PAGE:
"Literature," he re-enunciated in his mind," is the sensuous art of causing exquisite impressions by means of words."
Originally published in 1937, this is a frank account and fascinating read, ahead of its time in scholarship and perspective.
Hyde is fascinating as well. A stickler for facts, he was relentless in gathering them and beholden to no one, a mostly self-taught scholar intent on sorting out many mixed-up details of frontier history. Though almost deaf and partially blind, not much escaped him. He readily saw through false fronts, had an ear for prevarication, and mostly by way of a wry sense of humor maintained an even keel.
Every history is an interpretation of evidence, and Hyde's is not flawless. But he did an admirable job of pointing out mistakes and falsehoods that had accrued in interpretations of frontier history thus far, specifically those involving the Oglala Sioux. In other words he was a revisionist, revision being essential as more information and more takes on the information become available, and given his plain and thorough presentation, even the newly incriminated found it almost impossible to argue that he wasn't being fair.
Much has come along since Hyde offered his take on things; there are better and more thorough accounts of Red Cloud and the Oglala, but I consider this still well worth the read and am sharing the following as an example and enticement.
"The plains tribes were friendly in 1862 and judicious handling would have kept them so, but the Indian Office officials were asleep, and there was nothing judicious in the conduct of the military men who were in control of the West. Major General S.R. Curtis, who commanded the troops on the Platte and Arkansas rivers, was a pompous man who knew nothing about Indians but imagined himself an authority on the subject. Brigadier General James Craig, who commanded the Overland Road on the Platte in 1862, knew nothing about Indians when he came West and made no attempt to learn. Brigadier General Robert B. Mitchell, who succeeded Craig on the Overland, was a good-hearted, easy-going man, but he did not understand Indians and frankly said so. Lieutenant Colonel H.M. Chivington of the First Colorado Cavalry was a frontier product of the best Indian-hating type. He looked on the Indians as wild beasts to be hustled out of the way of progress and to be killed if they resisted. Lieutenant Colonel William O. Collins, who commanded the Eleventh Ohio Cavalry along the North Platte, was by far the best commander in the plains in 1863. He knew nothing of Indians when he came out, but he learned quickly; he honestly desired peace, made friends with the principal chiefs and never missed an opportunity to learn more of the tribes, their location, numbers and disposition. Just when he was equipped to do splendid service he was relieved of command and ordered East. The ignorance of some of the superior officers was really amazing." (p. 103)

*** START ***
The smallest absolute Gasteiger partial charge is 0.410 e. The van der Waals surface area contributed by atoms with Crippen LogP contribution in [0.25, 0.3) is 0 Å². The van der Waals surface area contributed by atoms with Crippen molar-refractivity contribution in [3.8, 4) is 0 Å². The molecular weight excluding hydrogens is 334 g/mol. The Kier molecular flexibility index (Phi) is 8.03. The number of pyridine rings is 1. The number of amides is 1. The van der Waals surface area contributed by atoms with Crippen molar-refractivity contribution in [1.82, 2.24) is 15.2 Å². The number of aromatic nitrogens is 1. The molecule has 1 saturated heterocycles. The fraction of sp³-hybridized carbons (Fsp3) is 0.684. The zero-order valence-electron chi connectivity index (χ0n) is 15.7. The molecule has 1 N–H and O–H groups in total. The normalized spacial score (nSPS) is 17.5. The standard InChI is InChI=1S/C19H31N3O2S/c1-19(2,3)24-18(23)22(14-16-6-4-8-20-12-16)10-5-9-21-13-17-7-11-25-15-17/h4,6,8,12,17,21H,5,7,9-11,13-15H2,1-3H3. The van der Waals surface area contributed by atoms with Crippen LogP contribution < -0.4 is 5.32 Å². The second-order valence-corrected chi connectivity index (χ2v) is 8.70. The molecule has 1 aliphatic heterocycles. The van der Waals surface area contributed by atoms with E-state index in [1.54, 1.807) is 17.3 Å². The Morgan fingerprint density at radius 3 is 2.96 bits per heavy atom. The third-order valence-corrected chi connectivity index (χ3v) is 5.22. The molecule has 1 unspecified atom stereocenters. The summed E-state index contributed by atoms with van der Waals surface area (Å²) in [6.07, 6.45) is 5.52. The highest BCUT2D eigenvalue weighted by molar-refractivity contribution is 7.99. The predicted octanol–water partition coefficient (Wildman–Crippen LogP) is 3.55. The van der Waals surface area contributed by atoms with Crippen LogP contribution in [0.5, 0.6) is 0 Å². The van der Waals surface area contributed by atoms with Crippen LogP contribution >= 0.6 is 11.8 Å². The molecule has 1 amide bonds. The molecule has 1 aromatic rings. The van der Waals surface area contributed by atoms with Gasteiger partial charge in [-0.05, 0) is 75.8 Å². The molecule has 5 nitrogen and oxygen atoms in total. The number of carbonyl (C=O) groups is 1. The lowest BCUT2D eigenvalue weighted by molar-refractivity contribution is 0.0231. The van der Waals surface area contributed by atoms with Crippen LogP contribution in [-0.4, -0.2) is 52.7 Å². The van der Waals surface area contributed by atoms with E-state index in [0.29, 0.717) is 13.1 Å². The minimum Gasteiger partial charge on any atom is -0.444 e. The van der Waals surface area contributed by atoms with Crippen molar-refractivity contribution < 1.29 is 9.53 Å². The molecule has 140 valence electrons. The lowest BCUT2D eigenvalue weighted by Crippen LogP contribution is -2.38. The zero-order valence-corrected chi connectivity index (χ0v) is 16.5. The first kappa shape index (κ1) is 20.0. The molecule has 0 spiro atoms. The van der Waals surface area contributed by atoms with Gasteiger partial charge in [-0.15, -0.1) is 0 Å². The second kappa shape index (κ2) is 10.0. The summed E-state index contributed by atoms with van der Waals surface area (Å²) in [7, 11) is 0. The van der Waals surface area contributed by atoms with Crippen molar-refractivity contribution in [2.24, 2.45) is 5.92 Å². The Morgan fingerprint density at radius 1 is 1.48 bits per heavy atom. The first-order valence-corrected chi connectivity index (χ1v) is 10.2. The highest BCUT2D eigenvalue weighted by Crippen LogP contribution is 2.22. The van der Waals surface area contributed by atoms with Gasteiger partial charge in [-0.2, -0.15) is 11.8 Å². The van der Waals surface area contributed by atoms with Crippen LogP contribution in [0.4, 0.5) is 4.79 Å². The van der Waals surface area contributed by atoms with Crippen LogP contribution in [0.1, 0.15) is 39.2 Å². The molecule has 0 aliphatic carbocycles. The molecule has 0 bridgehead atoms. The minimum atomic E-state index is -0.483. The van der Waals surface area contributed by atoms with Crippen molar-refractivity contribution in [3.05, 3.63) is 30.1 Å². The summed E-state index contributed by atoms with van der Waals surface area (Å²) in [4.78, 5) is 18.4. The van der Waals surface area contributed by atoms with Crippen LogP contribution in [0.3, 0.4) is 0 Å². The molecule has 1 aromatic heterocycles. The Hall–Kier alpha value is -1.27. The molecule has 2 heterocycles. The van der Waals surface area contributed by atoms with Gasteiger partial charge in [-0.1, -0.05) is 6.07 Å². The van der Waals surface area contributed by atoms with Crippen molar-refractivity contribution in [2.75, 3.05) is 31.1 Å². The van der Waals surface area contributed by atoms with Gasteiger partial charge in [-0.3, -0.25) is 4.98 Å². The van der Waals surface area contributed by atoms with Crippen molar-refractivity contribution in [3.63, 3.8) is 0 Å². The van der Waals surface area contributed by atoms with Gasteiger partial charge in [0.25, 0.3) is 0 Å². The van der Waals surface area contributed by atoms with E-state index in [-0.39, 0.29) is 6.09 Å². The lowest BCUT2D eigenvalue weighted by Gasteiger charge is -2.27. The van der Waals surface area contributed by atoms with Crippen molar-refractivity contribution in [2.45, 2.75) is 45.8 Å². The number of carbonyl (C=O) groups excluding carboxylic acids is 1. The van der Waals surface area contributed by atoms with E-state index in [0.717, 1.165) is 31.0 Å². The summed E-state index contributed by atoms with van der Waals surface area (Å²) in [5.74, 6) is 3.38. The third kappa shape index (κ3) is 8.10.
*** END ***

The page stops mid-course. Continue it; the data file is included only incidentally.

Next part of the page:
Between pages 270 and 337 he lost me. What had been promising, charming and intriguing felt contrived and became tedious. There are brilliant passages, but he could've used an editor as well as a translator. Patience might pay off eventually, but it'll take more than I can muster. No doubt this is just the right read for some, but 730 pages is more than I'm willing to do for a book I've ceased to care about.
"It is not known for certain why this county has so many hauntings, but several theories exist . . . Not only is Georgetown County located next to the ocean, it is virtually filled with waters of the rivers that flow through its moist and fertile fields. In the last two-and-a-half centuries many individuals have died suddenly and unexpectedly here . . . The immeasurably wealthy 17th and 18th century planters, and their progeny, were known for extraordinarily dynamic personal traits and tremendous strength of will. Georgetown County rice barons and their children were often quite obsessive and possessive, and these long-gone personalities account for many of the hauntings in the region."
Georgetown, SC, population 10,000, is one of the most charming and surreal towns I've had the pleasure of visiting. The tourist literature readies you for a historic harbor-town gem, but approaching the Highway 17 bridge from Charleston the idyllic landscape of marshland and pine forest is rudely usurped by the startling and massive industrial sprawl of International Paper. It banks the horizon almost as far as the eye can see.
Along one side of the Georgetown Harbor walkway are upscale townhomes, shops, and boat slips; on the other, across the narrow bay, it's all hulking metal and dead trees.
By 1730 Georgetown was a thriving port and plantation community, primarily exporting rice and indigo. The Civil War and some early 20th century hurricanes brought a brutal end to that. Fishing and "lumbering" ensued, followed by "papering" in 1937. Most of the old rice plantations have been restored as (nonworking) private estates, open to the public once a year during a spring tour sponsored by the Women of Prince George and Winyah Episcopal Church.